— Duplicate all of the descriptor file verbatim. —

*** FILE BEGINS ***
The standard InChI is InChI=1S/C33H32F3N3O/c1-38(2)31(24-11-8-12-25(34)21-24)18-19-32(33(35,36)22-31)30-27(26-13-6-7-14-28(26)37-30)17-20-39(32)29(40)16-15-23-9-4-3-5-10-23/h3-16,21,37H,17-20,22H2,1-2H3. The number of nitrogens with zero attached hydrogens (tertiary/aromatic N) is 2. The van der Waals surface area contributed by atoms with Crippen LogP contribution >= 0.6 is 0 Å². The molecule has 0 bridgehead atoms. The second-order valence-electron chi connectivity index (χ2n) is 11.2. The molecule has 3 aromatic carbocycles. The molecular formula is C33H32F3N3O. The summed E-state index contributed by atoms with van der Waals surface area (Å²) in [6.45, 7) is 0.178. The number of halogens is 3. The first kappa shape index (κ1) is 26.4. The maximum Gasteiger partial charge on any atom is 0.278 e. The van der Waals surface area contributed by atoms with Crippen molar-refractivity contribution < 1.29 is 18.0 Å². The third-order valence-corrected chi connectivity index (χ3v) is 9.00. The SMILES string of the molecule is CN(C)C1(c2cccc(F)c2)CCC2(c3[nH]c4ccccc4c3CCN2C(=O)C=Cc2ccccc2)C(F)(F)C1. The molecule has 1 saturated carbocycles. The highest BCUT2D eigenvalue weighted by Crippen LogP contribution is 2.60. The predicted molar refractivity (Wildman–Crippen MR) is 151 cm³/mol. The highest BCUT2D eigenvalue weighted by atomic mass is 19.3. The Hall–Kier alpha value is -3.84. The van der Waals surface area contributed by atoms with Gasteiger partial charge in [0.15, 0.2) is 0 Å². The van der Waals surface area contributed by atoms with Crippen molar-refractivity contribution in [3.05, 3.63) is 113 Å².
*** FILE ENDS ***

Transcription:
The standard InChI is InChI=1S/C33H32F3N3O/c1-38(2)31(24-11-8-12-25(34)21-24)18-19-32(33(35,36)22-31)30-27(26-13-6-7-14-28(26)37-30)17-20-39(32)29(40)16-15-23-9-4-3-5-10-23/h3-16,21,37H,17-20,22H2,1-2H3. The number of nitrogens with zero attached hydrogens (tertiary/aromatic N) is 2. The van der Waals surface area contributed by atoms with Crippen LogP contribution >= 0.6 is 0 Å². The molecule has 0 bridgehead atoms. The second-order valence-electron chi connectivity index (χ2n) is 11.2. The molecule has 3 aromatic carbocycles. The molecular formula is C33H32F3N3O. The summed E-state index contributed by atoms with van der Waals surface area (Å²) in [6.45, 7) is 0.178. The number of halogens is 3. The first kappa shape index (κ1) is 26.4. The maximum Gasteiger partial charge on any atom is 0.278 e. The van der Waals surface area contributed by atoms with Crippen molar-refractivity contribution < 1.29 is 18.0 Å². The third-order valence-corrected chi connectivity index (χ3v) is 9.00. The SMILES string of the molecule is CN(C)C1(c2cccc(F)c2)CCC2(c3[nH]c4ccccc4c3CCN2C(=O)C=Cc2ccccc2)C(F)(F)C1. The molecule has 1 saturated carbocycles. The highest BCUT2D eigenvalue weighted by Crippen LogP contribution is 2.60. The predicted molar refractivity (Wildman–Crippen MR) is 151 cm³/mol. The highest BCUT2D eigenvalue weighted by atomic mass is 19.3. The Hall–Kier alpha value is -3.84. The van der Waals surface area contributed by atoms with Gasteiger partial charge in [0.15, 0.2) is 0 Å². The van der Waals surface area contributed by atoms with Crippen molar-refractivity contribution in [3.05, 3.63) is 113 Å².